Paul Faber, Surgeon

Michael Phillips’ edited edition of Paul Faber, now available on Amazon, is volume 21 of The Cullen Collection. The passage below is an excerpt from Phillips’ monumental new bibliobiography, George MacDonald: A Writer’s Life.

“Faber represents the classic example of a “good” man by appearance, more kindly and compassionate and loving than many so-called Christians. He perceives within himself no need for God. Yet his very goodness is his downfall. For its darker side reveals a fierce pride which, as the story unfolds, illuminates the spiritual and even moral bankruptcy of mere external goodness. Goodness is a good thing. But without the recognition that goodness is born in the heart of our Good Father, it can never be enough. Priding himself on the goodness of his manhood, Faber judges others while keeping his own sins hidden from view. He even tries to hide them from himself. His hidden sin is a type of all mankind’s fallen nature. Eventually Faber discovers (as must we all) that he is not “good” after all.

“Like Faber, Juliet—who shares the leading role—encounters truth and, like him, rejects it. But as memories of the past come calling, the roots of the salvation message probe deep. As Faber eventually must face the bankruptcy of his supposed human goodness, Juliet must face the emptiness of love outside the one Love which creates all other loves. She must discover that there is no “love” outside the one who is Love.

 “Not only do we discover here a parable of pride on the individual level, but on the church level as well. Faber’s perceptive, and sadly accurate, criticisms of Christians are especially disgraceful in that love and unity are the trademarks Jesus has given us to demonstrate to the unbelieving world that the gospel is true. In exploring the unbelieving heart of Faber, therefore, MacDonald also exposes the consequences of spiritual pride and division between Christians.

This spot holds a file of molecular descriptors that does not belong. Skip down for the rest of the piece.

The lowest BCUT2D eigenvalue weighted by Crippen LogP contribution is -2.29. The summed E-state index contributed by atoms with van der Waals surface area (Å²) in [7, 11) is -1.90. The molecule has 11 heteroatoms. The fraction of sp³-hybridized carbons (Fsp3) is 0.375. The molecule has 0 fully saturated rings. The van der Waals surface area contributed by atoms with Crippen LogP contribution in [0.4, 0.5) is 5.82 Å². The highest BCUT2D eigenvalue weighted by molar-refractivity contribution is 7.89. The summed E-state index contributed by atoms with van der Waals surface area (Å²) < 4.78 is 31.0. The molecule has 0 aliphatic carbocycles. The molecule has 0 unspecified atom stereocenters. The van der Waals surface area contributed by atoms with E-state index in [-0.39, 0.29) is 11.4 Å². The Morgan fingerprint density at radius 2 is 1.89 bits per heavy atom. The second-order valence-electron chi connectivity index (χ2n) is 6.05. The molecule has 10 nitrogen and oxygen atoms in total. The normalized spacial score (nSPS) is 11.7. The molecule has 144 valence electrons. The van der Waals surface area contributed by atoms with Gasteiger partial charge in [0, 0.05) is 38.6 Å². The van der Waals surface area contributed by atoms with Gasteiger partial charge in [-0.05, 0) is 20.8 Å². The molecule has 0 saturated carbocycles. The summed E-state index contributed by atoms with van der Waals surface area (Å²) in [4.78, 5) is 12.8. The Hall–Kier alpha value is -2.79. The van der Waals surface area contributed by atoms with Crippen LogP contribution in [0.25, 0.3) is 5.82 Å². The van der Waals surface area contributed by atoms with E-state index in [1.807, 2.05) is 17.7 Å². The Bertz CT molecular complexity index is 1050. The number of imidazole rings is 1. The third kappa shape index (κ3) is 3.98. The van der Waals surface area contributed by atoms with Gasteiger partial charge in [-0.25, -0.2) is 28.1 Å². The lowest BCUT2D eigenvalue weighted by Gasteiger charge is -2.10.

“If this is a parable of salvation, it is equally a parable of unity in the body of Christ. Scripturally the two are intrinsically linked. The only way, according to Jesus, that the world will come to know his Father is through the love Christians demonstrate toward one another and to the world. When the world witnesses division, unbelief results. The shattering of church and doctrinal walls—a theme running through many of MacDonald’s books—provides one of the sub-themes of this story. MacDonald throws together an Anglican curate, an atheist, a Congregationalist minister, the minister’s doubting daughter, a believing dwarf who acknowledges no church allegiance, the rector of the Church of England, and a lady caught between them all, not knowing what to believe.

“It is a recipe for an argumentative, doctrinal, spiritual, psychological free-for-all, or an opportunity for unity to work its grand miracle. When the walls between different individuals and groups begin to crumble and unity begins to flow, many are swept into the tide of a redemptive current…”